Do arsenic concentrations in groundwater change over time? A fourteen-year follow-up study of 760 tubewells in Bangladesh

Tuesday, 16 December 2014
Therese Li Chen1, Brian Justin Mailloux1, Alexander van Geen2, Benjamin C Bostick3, Tyler Ellis2, Ershad Bin Ahmed4 and Kazi Matin Ahmed4, (1)Barnard College, Department of Environmental Science, New York, NY, United States, (2)Columbia University, Lamont-Doherty Earth Observatory, Palisades, NY, United States, (3)Columbia University, Palisades, NY, United States, (4)University of Dhaka, Geology, Dhaka, Bangladesh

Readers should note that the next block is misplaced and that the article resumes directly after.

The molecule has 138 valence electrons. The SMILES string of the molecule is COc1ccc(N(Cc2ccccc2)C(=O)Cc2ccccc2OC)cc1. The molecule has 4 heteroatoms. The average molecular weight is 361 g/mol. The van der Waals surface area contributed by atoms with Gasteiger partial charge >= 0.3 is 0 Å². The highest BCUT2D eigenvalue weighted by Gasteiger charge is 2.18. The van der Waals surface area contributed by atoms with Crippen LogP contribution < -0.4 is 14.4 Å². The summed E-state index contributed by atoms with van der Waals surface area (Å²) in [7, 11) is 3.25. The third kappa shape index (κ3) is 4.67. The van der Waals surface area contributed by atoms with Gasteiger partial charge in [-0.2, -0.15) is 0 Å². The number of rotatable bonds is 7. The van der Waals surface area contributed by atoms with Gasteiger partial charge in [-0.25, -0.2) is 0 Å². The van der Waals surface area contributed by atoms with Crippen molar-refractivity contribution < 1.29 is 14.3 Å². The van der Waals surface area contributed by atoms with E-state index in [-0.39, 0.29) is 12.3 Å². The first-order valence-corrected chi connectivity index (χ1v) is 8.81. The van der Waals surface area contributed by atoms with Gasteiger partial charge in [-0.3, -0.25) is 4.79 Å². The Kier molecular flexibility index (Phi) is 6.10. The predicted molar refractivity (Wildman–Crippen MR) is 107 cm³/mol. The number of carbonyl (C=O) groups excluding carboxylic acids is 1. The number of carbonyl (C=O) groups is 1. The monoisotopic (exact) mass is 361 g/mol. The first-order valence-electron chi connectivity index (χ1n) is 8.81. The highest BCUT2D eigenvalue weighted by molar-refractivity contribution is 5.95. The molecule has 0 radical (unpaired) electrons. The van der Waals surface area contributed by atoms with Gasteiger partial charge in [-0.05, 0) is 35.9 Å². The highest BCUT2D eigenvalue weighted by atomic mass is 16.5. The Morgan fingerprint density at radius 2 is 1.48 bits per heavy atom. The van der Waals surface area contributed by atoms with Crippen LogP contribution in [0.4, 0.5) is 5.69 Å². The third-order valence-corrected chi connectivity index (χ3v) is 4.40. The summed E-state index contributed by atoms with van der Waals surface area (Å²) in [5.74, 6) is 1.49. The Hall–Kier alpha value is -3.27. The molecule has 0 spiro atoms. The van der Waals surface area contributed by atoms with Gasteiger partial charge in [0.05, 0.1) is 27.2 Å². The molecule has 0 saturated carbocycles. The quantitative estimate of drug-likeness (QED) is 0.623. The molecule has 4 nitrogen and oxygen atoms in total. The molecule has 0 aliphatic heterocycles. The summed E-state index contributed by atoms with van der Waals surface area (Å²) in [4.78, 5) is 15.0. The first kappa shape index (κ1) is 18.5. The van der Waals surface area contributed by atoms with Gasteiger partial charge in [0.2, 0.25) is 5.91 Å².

Naturally occurring arsenic (As) contamination of shallow groundwater affects numerous tubewells utilized for drinking water in Bangladesh. Long-term exposure to As contaminated water increases the risk of skin lesions and internal cancers. In 2000-2001, water samples from 61 villages distributed within a 25 km area of Araihazar, Bangladesh were collected and tested for As to better understand the spatial distribution of arsenic in groundwater. In 2012, village health workers returned to the same area and performed field kit tests for arsenic and resurveyed well owners. Of the 9,000 tubewells originally sampled in 2000-01, 760 of them have been identified as potentially still in existence by matching GPS coordinates, well depth, and well age information. The goal of this work is to determine whether arsenic concentrations along with groundwater chemistry have changed over the past 14 years in these tubewells. Archived water samples from the 2000-2001 sampling campaign are being assessed for sample storage integrity and village health workers are currently resampling these 760 tubewells. In 2000-2001, these samples were initially analyzed for As using Graphite Furnace Atomic Absorption (GFAA). The 2000-2001 archived water samples are currently being reanalyzed with Inductively Coupled Plasma Mass Spectrometry (ICP-MS) to improve sensitivity, accuracy and precision of arsenic detection. ICP-MS will also be used to analyze for 13 other elements. Comparing ICP-MS with the GFAA As demonstrated that the long-term storage of these samples did not alter the water chemistry. Analysis of the samples currently being collected in Bangladesh will enable us to determine the stability of groundwater chemistry over time.